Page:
AdBlok Comes to Windows Edge


While technically AdBlock for Microsoft Edge is still “coming soon” for many users, if you have been running the most recent version of the insider build of Windows, Windows Insider 14332, you can try out the new AdBlock and AdBlock Plus before everyone else.

According to an announcement from WinBeta, current users of the latest Windows 10 build can now download AdBlock and AdBlock Plus from the Windows store and begin using it immediately. The two pieces of software have received overwhelmingly positive reviews, averaging around four stars and up per review.

An Attempt to Bring Users Back

Microsoft has been playing with ways to draw users back to its internet browsing platform for years. Edge, which is the successor to Microsoft Explorer, the once super-popular default browser which has since become the butt of many jokes, memes, and overall ridicule from younger and more computer-savvy users.

Edge is a big improvement over Internet Explorer in a variety of ways, which include:

No legacy support. IE had a lot of issues with backwards compatibility with add-ons such as ActiveX, Browser Helper Objects (BHOs) and VBSscripts, among other legacy features, are not compatible with Edge, meaning that many performance and security issues have been done away with, as well.
Edge is much, much faster. As a result of not having to support older technologies, Edge is significantly faster than IE and, though many users don’t realize this, Edge is also faster than Chrome and Firefox.
Edge offers browser extension support. IE had essentially nothing in the way of browser extensions, and Edge allows users to customize their browsing experience and personalize their layout.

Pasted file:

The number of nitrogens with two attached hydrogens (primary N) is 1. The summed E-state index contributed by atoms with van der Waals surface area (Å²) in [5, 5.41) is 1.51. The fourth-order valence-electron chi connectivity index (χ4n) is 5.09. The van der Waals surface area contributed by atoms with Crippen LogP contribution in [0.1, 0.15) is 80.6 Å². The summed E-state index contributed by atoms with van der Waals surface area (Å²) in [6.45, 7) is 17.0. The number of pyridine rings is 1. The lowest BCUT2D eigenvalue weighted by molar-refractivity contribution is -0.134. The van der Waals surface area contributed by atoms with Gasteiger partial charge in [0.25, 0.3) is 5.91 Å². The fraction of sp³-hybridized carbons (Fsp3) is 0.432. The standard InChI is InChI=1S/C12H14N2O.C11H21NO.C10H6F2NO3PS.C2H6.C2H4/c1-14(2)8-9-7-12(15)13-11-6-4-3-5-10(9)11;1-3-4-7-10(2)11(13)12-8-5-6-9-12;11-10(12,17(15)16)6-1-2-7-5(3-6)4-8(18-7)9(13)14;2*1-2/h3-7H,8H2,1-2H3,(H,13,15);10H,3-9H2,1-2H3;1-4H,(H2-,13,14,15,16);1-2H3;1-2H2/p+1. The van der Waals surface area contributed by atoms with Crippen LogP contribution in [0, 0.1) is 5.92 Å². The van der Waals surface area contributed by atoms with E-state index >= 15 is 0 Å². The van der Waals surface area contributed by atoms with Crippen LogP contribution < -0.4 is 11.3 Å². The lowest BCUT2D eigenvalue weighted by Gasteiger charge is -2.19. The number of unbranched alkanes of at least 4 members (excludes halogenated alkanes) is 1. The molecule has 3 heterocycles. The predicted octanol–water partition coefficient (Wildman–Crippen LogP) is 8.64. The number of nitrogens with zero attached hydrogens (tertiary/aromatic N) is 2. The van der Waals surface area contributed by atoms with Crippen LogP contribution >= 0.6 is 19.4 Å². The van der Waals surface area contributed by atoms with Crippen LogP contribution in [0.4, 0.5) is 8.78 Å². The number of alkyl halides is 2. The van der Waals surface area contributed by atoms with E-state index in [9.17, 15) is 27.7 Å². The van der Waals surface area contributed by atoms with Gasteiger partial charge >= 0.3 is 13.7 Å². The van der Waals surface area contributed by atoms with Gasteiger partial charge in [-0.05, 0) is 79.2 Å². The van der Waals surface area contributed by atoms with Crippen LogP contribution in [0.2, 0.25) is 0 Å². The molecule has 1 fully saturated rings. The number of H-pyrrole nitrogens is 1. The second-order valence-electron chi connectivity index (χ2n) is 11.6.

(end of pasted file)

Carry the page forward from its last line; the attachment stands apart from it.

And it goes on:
However, even with all of these benefits many users are still wary of using a Microsoft-supplied browser, and the inclusion of AdBlock and AdBlock Plus with insider builds of Edge is one of the ways that Microsoft is attempting to draw back the users they have lost to other browsers, such as Chrome, Opera, and Firefox over the years.

In fact, even with all the perks of using Microsoft Edge users have old slowly drifting back. According to data from Net Applications, Edge holds just 3.9% of the browser market as of February 2016, which accounts for 8.8% of all Microsoft browsers in use.

Are Extensions Enough to Bring Users Back?

One of the biggest draws which initially pulled users to browsers like Chrome and Firefox was their support for third-party extensions, as well as their speed compared the outdated and clunky Internet Explorer.

Edge initially shipped without any extension support, but in recent months Microsoft has been hinting that third-party support would be coming to the browser, and now we’re starting to see it rolled out to users of Windows Insider 14332.

Eventually AdBlock and AdBlock Plus will be available to all Microsoft Edge users, but whether or not adding this support will bring users back remains to be seen.

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